Financial and Strategic Management

What do you mean by Strategic Change Management?

Organizations are always involved in a variety of changes, and this is not just confined to internal projects. For example, it could also encompass interaction with suppliers and customers. The change being undertaken by organizations now is inherently complex and often impacts diverse stakeholder groups both internally and externally. As the change portfolio grows the level of complexity grows with it. Many organizations now find it difficult to understand and track the plethora of change initiatives underway. An added complexity is a reduction in manpower and the availability of skilled resources.

Strategic change management is the process of delivering the strategy of an organization in a controlled, efficient, and effective manner. It is not about the delivery of a single project or monitoring business as usual activities. It is basically the process of governing a portfolio of programs, projects, and initiatives within the context of a wider strategy for the organization. The purpose of the whole exercise is to deliver value to the organization.

The term change refers to an alteration in a system whether physical, biological, or social. Thus organizational change is the alternation of the work environment in the organization. It implies a new equilibrium between different components of the organization i.e., technology, structural arrangement, job design, and people. An organization change may have the following features:
  (i)  Any change may affect the whole organization;
 (ii)  When change occurs in any part of the organization, it disturbs the old equilibrium          necessitating the development of a new equilibrium;
 (iii)  Organization change is a continuous process.

A strategic change is the movement of the company away from its present state towards some desired future state to increase its competitive advantage. There are three kinds of strategic changes that most of the companies pursue:
  (i)  Re-engineering
 (ii)  Restructuring; and
(iii)  Innovation.

Business process re-engineering is the redesign of the business processes and the associated systems and organizational structures to achieve a dramatic improvement in business performance. The business reasons for making such changes could include poor financial performance, external competition, and erosion of market share of emerging market opportunities. Business process re-engineering is the examination and change of the business components such as strategy, processes, technology, organization culture, etc. Strategic managers may need to develop a new strategy and structure to revise the level of their performance in the light of sudden changes taking place in the environment. They focus on the business process, which is an activity that is vital to delivering goods and services to the customers.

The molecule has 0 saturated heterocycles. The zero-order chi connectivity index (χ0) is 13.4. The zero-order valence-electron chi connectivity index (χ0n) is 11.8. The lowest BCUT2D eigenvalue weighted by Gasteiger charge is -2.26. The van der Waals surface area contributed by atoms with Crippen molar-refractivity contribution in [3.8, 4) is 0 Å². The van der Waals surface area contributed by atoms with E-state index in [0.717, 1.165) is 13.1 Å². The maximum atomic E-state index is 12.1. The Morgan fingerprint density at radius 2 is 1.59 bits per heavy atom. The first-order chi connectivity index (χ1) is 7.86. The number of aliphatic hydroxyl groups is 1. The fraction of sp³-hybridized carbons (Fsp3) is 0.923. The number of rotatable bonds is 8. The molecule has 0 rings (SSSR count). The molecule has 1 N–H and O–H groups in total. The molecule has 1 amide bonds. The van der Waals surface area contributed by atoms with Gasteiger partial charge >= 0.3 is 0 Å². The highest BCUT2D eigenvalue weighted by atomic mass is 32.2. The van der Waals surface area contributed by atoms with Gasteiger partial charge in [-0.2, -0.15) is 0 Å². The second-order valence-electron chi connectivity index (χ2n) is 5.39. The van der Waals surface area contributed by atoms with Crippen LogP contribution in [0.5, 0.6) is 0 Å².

Restructuring is another kind of change that strategic management uses to implement strategic change to improve performance. It may be: (i) reducing the level of differentiation and integration by reducing divisions, departments, or hierarchy levels; (ii) by reducing the number of employees to bring the operating cost. The restructuring also involves changes in relationships between divisions or functions. Restructuring and downsizing become necessary due to:
– Unforeseen changes in the business environment;
– New technological development;
– Reduction in demand;
– Excess production capacity;
– High bureaucratic and operating costs;
– Improving the competitive advantage;

Innovation is the process by which organizations use their skills and resources to create new technologies or goods and services so that they can change and better respond to the needs of their customers. Innovation can lead organizations to change that they want, it can also lead to the kind of change, they do not want. Organizations that depend on innovation as the way to achieve competitive advantage should adopt adjustable structures such as matrix or cross-functional team-structures that give people the freedom to experiment and be creative.

About the author

Shreya Kushwaha

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